In the mid-1980s, I was an English teacher in Taipei, Taiwan. Like so many of my expatriate colleagues, in between hanging out in seedy discos and eating spicy Sichuan food, I earned my living teaching the ABC song and the rudiments of reading and writing to battalions of fresh-faced Taiwanese youngsters. It was a good life, while it lasted -- for 20 hours of work a week, I could live comfortably in a nice apartment and vacation on Thailand beaches every six months. But it was a life without a whole lot of self-reflection. Until one day, right in the middle of teaching a class, I caught my first glimpse of what we now know as "globalization."
I was a decent enough teacher in my regular classes, but I earned my keep in a special introductory class for small children that was only offered once every two months. For my school, this class was a crucial marketing event: Parents would bring their well-scrubbed 3-, 4-, and 5-year-olds in for an hour of instruction, watching me like hawks as they sat directly behind their spawn. If, after an hour of my high-intensity instruction, the parents liked what they saw, they would sign their kids up for the full course.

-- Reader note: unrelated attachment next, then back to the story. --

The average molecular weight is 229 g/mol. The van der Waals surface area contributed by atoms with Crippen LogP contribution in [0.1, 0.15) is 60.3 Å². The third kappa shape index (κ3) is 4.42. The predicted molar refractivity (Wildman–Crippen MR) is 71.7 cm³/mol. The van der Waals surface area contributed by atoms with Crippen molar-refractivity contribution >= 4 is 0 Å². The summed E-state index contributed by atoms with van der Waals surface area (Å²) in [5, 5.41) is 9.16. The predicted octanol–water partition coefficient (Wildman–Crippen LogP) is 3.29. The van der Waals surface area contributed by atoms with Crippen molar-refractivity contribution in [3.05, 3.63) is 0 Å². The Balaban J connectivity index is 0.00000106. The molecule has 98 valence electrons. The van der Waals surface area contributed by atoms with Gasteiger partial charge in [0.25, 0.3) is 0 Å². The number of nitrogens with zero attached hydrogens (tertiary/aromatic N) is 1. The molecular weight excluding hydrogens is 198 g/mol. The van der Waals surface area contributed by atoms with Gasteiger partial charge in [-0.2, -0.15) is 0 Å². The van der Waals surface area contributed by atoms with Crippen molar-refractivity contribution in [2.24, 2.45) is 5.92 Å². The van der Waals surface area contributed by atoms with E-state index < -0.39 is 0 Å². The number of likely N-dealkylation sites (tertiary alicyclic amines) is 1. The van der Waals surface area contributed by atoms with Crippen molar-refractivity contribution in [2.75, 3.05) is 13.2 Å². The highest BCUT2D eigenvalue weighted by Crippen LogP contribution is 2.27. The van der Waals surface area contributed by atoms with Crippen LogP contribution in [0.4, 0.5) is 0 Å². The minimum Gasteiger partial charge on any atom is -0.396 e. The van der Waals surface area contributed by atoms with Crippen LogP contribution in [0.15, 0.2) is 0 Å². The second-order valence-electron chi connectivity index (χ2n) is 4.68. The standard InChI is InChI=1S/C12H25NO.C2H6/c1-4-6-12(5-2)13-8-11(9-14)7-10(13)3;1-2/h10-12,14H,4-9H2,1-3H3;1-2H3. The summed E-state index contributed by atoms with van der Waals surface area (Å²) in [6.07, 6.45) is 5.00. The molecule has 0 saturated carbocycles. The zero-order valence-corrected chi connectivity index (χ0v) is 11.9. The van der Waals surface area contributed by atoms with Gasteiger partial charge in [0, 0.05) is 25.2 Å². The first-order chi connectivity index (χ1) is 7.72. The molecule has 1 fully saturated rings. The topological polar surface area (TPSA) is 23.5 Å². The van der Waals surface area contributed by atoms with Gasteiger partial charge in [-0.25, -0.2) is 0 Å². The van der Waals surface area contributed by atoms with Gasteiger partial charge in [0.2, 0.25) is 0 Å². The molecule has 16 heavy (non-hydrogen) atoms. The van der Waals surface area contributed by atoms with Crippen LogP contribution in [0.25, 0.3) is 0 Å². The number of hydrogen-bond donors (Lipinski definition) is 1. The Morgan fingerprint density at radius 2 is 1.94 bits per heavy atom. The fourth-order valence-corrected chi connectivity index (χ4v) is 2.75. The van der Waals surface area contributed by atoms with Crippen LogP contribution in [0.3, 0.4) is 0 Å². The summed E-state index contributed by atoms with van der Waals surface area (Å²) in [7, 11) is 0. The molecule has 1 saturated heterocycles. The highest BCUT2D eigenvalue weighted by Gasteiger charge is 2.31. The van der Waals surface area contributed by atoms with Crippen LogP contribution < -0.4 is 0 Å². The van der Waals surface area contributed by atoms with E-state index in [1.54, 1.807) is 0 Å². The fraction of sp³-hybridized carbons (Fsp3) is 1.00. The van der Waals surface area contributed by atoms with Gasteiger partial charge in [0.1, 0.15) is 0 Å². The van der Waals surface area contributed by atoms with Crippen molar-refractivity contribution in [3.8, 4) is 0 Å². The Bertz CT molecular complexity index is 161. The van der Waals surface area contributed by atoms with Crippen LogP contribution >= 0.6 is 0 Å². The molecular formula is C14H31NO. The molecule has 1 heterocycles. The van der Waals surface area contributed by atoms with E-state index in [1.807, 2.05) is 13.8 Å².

This was often the first sustained exposure to a foreigner these kids had ever had, and in some cases, this was also true of the parents. I took advantage of this. I always waited for the moment when, while I prompted a child to answer a question, a nervous parent would help the faltering kid by whispering into his or her ear.
I would pounce.
"Parents," I would intone, in my best Mandarin Chinese, "must refrain from assisting their children during classtime. The child's attention must be solely focused on the teacher."
The parents would snap to attention. And my bosses, two Taiwanese women in their late 20s, watching the class through a plexiglass window, would smile and start to count their money. The parents had come to this school thinking they wanted an authentic American-born teacher, but the thing that always sealed the deal was my invocation of Confucian-ingrained respect for the moral authority of the teacher. I savored the mix-and-match, the unexpected juxtaposition of cultures.
For a year or so, I felt pretty pleased with myself, so deft at using my knowledge of China to lure parents into delivering their children into the embrace of my school. I may have even thought I had the upper hand in some kind of imaginary power play, like a latter-day 16th century Jesuit missionary who served his church by becoming more Chinese than the Chinese themselves. But then came my moment of overdue self-awareness, in the middle of class one day, even as I hooked another batch of customers.